On August 25 during unrest in Kenosha, Wisconsin, Kyle Rittenhouse shot and killed two people and wounded another, and now he faces first-degree murder charges. Many say the 17-year-old from Michigan is a hero because he put himself in harm’s way to defend private property from rioters, and his lawyer and others argue the killings were in self-defense. An op-ed in The Stream goes further and compares him to the Good Samaritan because he “saw on TV the vicious assaults on business owners” and “went there to try to help.” Some just war theorists do point to this parable in relation to justified killing in war, but they also emphasize an essential criterion for killing to be just—legitimate authority. Regardless of what happens to Rittenhouse in the courts, treating vigilantes like heroes sets a dangerous precedent.[i]
While discussing neighbor love, Methodist just war theorist Paul Ramsey considered the Good Samaritan parable and questioned what might happen if, after saving the first victim, the traveler found other victims every time he traveled down from Jerusalem to Jericho. Moreover, what would neighbor love look like if the Samaritan found a victim while being robbed? Considering these questions, Marc LiVecche writes:
It is a fundamental assumption of [the just war tradition] that human evil must be resisted, in proportion to the crime and the enemy’s intransigence, when and where there is the wherewithal to do so. To not do so is not only to be indirectly complicit in that evil, it is to directly fail to love our neighbor.
Earlier this year, LiVecche again drew upon the Good Samaritan parable in an article about why fighting Nazi Germany in World War II was justified. He references the western film The Man Who Shot Liberty Valance, which parallels the biblical parable but whose protagonist uses violence “to set the conditions necessary for justice and peace to flourish.” Yet LiVecche makes a key caveat when beginning that paragraph: “Without a political sovereign ready to stand for justice, order, and peace, the political community would be anarchic and the weak would be eaten alive.”
According to the just war tradition, a political sovereign must decide to go to war with just cause and right intent. Legitimate authority is the first step, and the moral justification for killing disintegrates when someone kills without the sovereign’s authorization. Even in self-defense, the sovereign can establish laws about when someone may kill, such as whether the non-aggressor may stand his or her ground. The situation becomes complicated when a sovereign does not exist or the government cannot provide justice, order, and peace, as in the example of The Man Who Shot Liberty Valance, but even in situations of rebellion and insurrection, a legitimate authority must decide to go to war. For instance, Eric Patterson explains that the colonists were careful about making sure their authority was legitimate during the American Revolution, and their cause may have been unjust without this legitimacy.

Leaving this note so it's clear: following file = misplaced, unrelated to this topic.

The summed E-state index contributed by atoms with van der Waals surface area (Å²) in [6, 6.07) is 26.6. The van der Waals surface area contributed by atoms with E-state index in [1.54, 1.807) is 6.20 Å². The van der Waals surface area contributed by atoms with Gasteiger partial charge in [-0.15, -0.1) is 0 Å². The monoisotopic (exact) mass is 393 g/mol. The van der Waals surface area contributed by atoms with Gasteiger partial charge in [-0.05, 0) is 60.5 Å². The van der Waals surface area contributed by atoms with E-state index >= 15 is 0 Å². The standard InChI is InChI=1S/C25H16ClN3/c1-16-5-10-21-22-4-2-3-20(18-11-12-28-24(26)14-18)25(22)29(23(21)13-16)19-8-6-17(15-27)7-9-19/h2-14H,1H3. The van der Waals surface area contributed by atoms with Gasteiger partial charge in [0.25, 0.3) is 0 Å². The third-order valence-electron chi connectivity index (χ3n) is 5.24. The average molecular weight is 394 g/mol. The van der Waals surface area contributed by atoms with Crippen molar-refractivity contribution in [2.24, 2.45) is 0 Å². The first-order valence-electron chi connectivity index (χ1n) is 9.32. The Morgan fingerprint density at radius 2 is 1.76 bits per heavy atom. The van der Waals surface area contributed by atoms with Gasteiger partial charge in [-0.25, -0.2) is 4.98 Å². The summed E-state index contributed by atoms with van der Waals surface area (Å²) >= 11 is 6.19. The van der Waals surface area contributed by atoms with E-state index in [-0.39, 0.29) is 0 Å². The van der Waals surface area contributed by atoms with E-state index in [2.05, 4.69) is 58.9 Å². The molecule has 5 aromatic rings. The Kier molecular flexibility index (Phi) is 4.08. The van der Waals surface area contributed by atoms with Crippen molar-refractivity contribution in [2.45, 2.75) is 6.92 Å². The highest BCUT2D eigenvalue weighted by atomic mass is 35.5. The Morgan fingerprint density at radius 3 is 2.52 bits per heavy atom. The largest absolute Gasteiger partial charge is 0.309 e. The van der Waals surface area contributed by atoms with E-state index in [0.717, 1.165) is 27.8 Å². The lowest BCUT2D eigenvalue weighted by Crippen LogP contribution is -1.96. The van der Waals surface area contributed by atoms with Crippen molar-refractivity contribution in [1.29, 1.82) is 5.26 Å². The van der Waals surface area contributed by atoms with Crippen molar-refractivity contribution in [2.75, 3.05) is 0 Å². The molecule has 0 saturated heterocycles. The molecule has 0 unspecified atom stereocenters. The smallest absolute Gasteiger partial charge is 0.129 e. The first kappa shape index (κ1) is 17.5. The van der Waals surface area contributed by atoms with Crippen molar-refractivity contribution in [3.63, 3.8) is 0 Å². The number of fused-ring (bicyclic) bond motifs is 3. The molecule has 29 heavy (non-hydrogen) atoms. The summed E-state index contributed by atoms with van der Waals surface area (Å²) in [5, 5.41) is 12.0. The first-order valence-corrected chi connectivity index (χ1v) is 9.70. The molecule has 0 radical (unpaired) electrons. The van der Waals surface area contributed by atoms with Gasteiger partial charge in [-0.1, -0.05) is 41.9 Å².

Setting aside legal questions of Rittenhouse’s case, based on the just war tradition his killings are problematic morally because he lacked legitimate authority or authorization. He needed to respect and follow the laws of the state or local governments, who receive their authority because they represent and serve the people, who are sovereign in a republic. Even permission from local police is insufficient because they are servants of the people. But Rittenhouse, along with everyone else on the streets that night, was in violation of the government’s 8:00 pm curfew. So he had no right to enforce peace and justice when the community did not ask him to do so, and in fact asked him to stay away. Ignoring just war criteria, he became a vigilante.
Because legitimate authorities are morally responsible for protecting their constituents, they must provide police, sheriffs, and other professionals the tools and training necessary to protect the community effectively and safely. If police don’t receive enough training, citizens can plausibly hold those governments accountable through elections. However, the people often cannot hold vigilantes accountable, ensure they have sufficient training, or decide how to use them.